Reconstruction With Gluteal-Based Flaps

Buttock skin and fat are used in gluteal-based flap procedures. The top buttock is home to SGAP (Superior Gluteal Artery Perforator) flaps. In order to reconstruct the breast, a flap of skin, fat, and blood vessels is transferred to the chest. Microsurgery is used to carefully reattach blood vessels. Comparably, tissue close to the crease at the bottom of the buttocks is used in the IGAP (Inferior Gluteal Artery Perforator) flap. Your buttock shape and the experience of your surgeon will determine the type of incision you need.

Due to the microsurgical tissue transfer involved in these flaps, blood flow to the flap is continuously observed. Techniques for GAP flaps are more involved and difficult than those for other reconstructions. It may be more difficult to mold the density of buttock tissue into a natural breast.

Breast Reconstruction Costs

Reconstruction costs following a mastectomy are frequently fully or mostly covered by health insurance policies, but this may not always be the case if you undergo reconstruction following breast-conserving surgery (lumpectomy or partial mastectomy). Verify your coverage by checking your policy, and find out how much of the bill you will be responsible for paying. Check to see if the kinds of reconstruction that are covered are restricted as well. Also, make sure your insurance company will cover the cost of a breast reconstruction before having surgery. Still, if your insurance plan tries to refuse coverage, your surgeon might be able to assist you with this.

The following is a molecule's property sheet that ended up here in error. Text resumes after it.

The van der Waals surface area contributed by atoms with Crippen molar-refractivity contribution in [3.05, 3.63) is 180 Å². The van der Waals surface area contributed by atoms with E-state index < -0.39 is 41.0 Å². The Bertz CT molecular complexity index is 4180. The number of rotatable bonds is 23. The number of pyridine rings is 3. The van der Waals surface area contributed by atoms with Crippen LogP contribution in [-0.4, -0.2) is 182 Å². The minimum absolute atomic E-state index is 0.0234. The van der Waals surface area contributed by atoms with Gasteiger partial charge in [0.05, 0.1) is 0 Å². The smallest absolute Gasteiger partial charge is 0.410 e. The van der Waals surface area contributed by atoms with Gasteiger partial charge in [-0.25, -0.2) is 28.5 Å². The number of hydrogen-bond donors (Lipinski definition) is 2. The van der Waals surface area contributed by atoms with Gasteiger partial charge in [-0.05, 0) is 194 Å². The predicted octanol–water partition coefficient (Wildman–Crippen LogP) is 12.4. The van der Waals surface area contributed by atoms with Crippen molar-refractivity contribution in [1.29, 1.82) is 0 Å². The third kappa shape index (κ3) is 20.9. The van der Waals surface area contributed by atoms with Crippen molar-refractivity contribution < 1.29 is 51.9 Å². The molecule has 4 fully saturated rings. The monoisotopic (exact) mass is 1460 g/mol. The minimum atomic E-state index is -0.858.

Group health plans, insurance providers, and health maintenance organizations (HMOs) that cover mastectomy costs are required by the Women’s Health and Cancer Rights Act of 1998 to additionally cover the following costs:

  • reconstruction of the breast (all varieties) removed during a mastectomy
  • Surgery and reconstruction of the opposite breast when needed for symmetry
  • Prosthetic breasts
  • Handling of any post-operative complications, like lymphedema

However, certain government and church insurance plans are exempt from the Women’s Health and Cancer Rights Act, so be sure to check with your plan. Overall, your whole surgery (or at least much of it) should be covered if you have health insurance!

Potential Benefits and Risks

Of course, every surgery comes with benefits and risks. Let’s discuss what you can expect.


  • Improved self-confidence
  • How your clothes will fit after surgery
  • Comfort in a swimsuit
  • Better intimacy with partner(s)


  • Blood clots, especially after flap reconstruction
  • Different breast sizes/shapes
  • Areolas that aren’t symmetrical
  • Bruising and/or scarring around the reconstructed breast(s)
  • Fat necrosis — the death of transplanted tissue
  • Wrinkling, rippling, or rupturing of an implant (if you had one inserted)
  • Pain or sensitivity after surgery, including from the donor site

Luckily, many people who have gotten the reconstruction surgeries love their results, and only have minimal pain and discomfort. But as always, you should discuss with your surgeon about all potential risks.